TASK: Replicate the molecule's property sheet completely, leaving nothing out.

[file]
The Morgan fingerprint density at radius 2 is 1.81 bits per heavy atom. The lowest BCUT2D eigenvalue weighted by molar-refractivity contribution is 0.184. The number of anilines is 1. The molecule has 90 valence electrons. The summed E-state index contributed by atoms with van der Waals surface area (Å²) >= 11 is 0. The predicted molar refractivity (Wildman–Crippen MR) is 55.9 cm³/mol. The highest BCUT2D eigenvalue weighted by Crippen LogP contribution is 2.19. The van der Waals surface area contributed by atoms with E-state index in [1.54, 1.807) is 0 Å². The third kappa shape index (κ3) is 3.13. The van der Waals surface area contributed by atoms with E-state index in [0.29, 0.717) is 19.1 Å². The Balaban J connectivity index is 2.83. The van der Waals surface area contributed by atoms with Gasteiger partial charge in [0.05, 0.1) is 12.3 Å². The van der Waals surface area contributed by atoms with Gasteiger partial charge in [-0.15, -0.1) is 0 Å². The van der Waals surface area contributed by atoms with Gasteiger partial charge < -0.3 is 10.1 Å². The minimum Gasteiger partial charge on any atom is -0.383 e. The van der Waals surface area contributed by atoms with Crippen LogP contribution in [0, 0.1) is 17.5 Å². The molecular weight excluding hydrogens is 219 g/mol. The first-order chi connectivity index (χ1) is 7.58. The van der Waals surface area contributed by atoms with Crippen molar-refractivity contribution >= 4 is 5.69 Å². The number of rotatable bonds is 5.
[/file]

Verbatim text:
The Morgan fingerprint density at radius 2 is 1.81 bits per heavy atom. The lowest BCUT2D eigenvalue weighted by molar-refractivity contribution is 0.184. The number of anilines is 1. The molecule has 90 valence electrons. The summed E-state index contributed by atoms with van der Waals surface area (Å²) >= 11 is 0. The predicted molar refractivity (Wildman–Crippen MR) is 55.9 cm³/mol. The highest BCUT2D eigenvalue weighted by Crippen LogP contribution is 2.19. The van der Waals surface area contributed by atoms with E-state index in [1.54, 1.807) is 0 Å². The third kappa shape index (κ3) is 3.13. The van der Waals surface area contributed by atoms with E-state index in [0.29, 0.717) is 19.1 Å². The Balaban J connectivity index is 2.83. The van der Waals surface area contributed by atoms with Gasteiger partial charge in [0.05, 0.1) is 12.3 Å². The van der Waals surface area contributed by atoms with Gasteiger partial charge in [-0.15, -0.1) is 0 Å². The van der Waals surface area contributed by atoms with Gasteiger partial charge < -0.3 is 10.1 Å². The minimum Gasteiger partial charge on any atom is -0.383 e. The van der Waals surface area contributed by atoms with Crippen LogP contribution in [0, 0.1) is 17.5 Å². The molecular weight excluding hydrogens is 219 g/mol. The first-order chi connectivity index (χ1) is 7.58. The van der Waals surface area contributed by atoms with Crippen molar-refractivity contribution >= 4 is 5.69 Å². The number of rotatable bonds is 5.